“The system is groaning under the weight of its own hypocrisy,” said Drexel University sports management professor Ellen Staurowsky, who has written several papers advocating college sports reforms with CAPA founder Ramogi Huma, who is also the president of the National College Players Association, an advocacy group. “This ruling has the potential to clean up a system that has not been well regulated,” Staurowsky said.
Staurowsky said the ruling will probably apply only to men’s basketball and football players because those sports — and their TV contracts — serve as college athletics’ economic engine. Ohr’s decision won’t likely have an impact on non-revenue sports — including women’s sports — in the short term, she said.
“People bring up Title IX, but Title IX only speaks to a student’s access to an education, not compensation,” she said, referring to the ground-breaking 1970s legislation that guarantees women equal educational opportunities.
But the NLRB decision will ultimately affect more than just basketball and football players, said sports marketing expert Frank Vuono of 16W Marketing. “How do you differentiate them from a soccer player, a fencer, a women’s basketball player?” he asked.
“There is no doubt this decision has thrown the college sports landscape into chaos,” Vuono added.
College sports’ skyrocketing TV revenues, Reisinger said, have generated billions of dollars for universities and colleges — and are now pressuring schools to share some of that wealth with the athletes who generate it.
“Back in the ’70s, very few educational institutions in the NCAA were benefitting significantly from television contracts,” Resinger said. “But now that there’s this influx of television money, you see conferences realign themselves for the purpose of gaining more television revenue. It’s purely revenue-driven. Why should they be the only ones that benefit from it?”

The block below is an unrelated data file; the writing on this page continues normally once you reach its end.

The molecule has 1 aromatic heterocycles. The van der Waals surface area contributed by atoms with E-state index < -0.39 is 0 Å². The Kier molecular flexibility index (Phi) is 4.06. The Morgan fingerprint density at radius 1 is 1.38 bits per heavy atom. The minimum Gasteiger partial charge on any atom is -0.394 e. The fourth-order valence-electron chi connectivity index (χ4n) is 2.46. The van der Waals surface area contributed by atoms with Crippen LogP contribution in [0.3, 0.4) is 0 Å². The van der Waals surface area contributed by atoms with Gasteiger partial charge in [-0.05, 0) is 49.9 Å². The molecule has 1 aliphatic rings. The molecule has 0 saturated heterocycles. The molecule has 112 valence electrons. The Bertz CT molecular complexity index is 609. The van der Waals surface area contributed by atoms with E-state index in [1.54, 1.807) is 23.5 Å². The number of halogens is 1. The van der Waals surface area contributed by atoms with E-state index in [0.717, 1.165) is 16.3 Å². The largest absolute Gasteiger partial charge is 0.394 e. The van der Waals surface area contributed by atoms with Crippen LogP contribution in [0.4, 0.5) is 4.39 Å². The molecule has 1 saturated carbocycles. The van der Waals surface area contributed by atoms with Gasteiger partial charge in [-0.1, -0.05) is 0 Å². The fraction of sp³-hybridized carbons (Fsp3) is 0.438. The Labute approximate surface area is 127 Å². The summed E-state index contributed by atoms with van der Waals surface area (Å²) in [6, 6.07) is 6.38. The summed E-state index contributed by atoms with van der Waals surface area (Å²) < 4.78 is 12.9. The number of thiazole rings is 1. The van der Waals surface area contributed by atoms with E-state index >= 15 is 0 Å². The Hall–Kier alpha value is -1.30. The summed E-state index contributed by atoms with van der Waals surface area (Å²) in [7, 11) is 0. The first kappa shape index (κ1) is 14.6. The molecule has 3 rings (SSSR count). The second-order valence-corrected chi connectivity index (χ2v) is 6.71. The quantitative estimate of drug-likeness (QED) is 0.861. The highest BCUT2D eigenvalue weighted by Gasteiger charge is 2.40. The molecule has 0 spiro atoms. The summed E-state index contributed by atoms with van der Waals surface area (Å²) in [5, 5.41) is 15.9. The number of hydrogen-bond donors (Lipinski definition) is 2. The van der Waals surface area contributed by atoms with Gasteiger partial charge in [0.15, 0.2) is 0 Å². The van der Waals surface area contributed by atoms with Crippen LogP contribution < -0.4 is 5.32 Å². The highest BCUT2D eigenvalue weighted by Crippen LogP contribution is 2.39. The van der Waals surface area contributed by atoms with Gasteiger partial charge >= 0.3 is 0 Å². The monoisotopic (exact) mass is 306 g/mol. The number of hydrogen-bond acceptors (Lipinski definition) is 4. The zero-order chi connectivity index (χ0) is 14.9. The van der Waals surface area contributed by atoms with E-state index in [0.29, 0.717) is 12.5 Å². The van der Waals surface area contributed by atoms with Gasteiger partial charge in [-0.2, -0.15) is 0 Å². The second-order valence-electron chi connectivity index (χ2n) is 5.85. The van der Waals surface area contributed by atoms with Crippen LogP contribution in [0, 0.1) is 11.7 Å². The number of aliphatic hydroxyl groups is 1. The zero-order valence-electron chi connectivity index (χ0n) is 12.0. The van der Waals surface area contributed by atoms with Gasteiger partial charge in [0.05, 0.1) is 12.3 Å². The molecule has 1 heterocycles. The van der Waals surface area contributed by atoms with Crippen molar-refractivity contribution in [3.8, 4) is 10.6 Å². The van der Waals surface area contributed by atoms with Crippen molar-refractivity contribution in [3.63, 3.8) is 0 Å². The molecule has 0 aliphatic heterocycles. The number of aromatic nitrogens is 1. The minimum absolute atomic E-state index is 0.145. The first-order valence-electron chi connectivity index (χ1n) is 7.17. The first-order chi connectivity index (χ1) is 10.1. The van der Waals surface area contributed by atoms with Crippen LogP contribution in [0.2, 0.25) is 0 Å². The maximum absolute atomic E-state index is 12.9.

The ruling, Reisinger added, pushes the NCAA to take steps to increase player health and safety as well as reform scholarship and transfer rules even if the unionization ultimately stalls.
“It’s time to share,” Reisinger said. “That’s going to be the main impact. I think it’s going to cause the NCAA to reform the way it runs itself. That may alleviate an overall unionization effort amongst college athletes throughout the country.”
Still, Staurowsky said, Ohr made history by ruling that football players are Northwestern employees.
“It’s a historic decision for student-athletes,” she said. “That’s the most important takeaway from the decision today. It has tremendous implications for the rules of college sports.”
March 27, 2014 § Leave a comment
After answering questions about speculation that had swirled over his tenuous job security, Johnny Dawkins walked out of Stanford’s empty dressing room Wednesday at the FedExForum with a reporter and asked, “Did you get everything you needed?”
Just three weeks removed from sitting squarely on the hot seat, Dawkins fielded delicate questions about his concern over being fired with such ease and coolness it was as if he was recounting his favorite memories as a Duke player.
“The word I would use for him is dignity,” said Jay Bilas, the ESPN analyst and close friend of Dawkins who played with him at Duke three decades ago. “He has a great deal of dignity.”
It is a disposition that has remained constant, both through his college and NBA playing career and also earlier this month, when the Cardinal suffered its third consecutive loss March 5 and faced the prospect of missing the NCAA tournament. Had Dawkins not stewarded Stanford into the NCAA tournament for the first time in his six-year tenure, no one would have been surprised if he had been fired.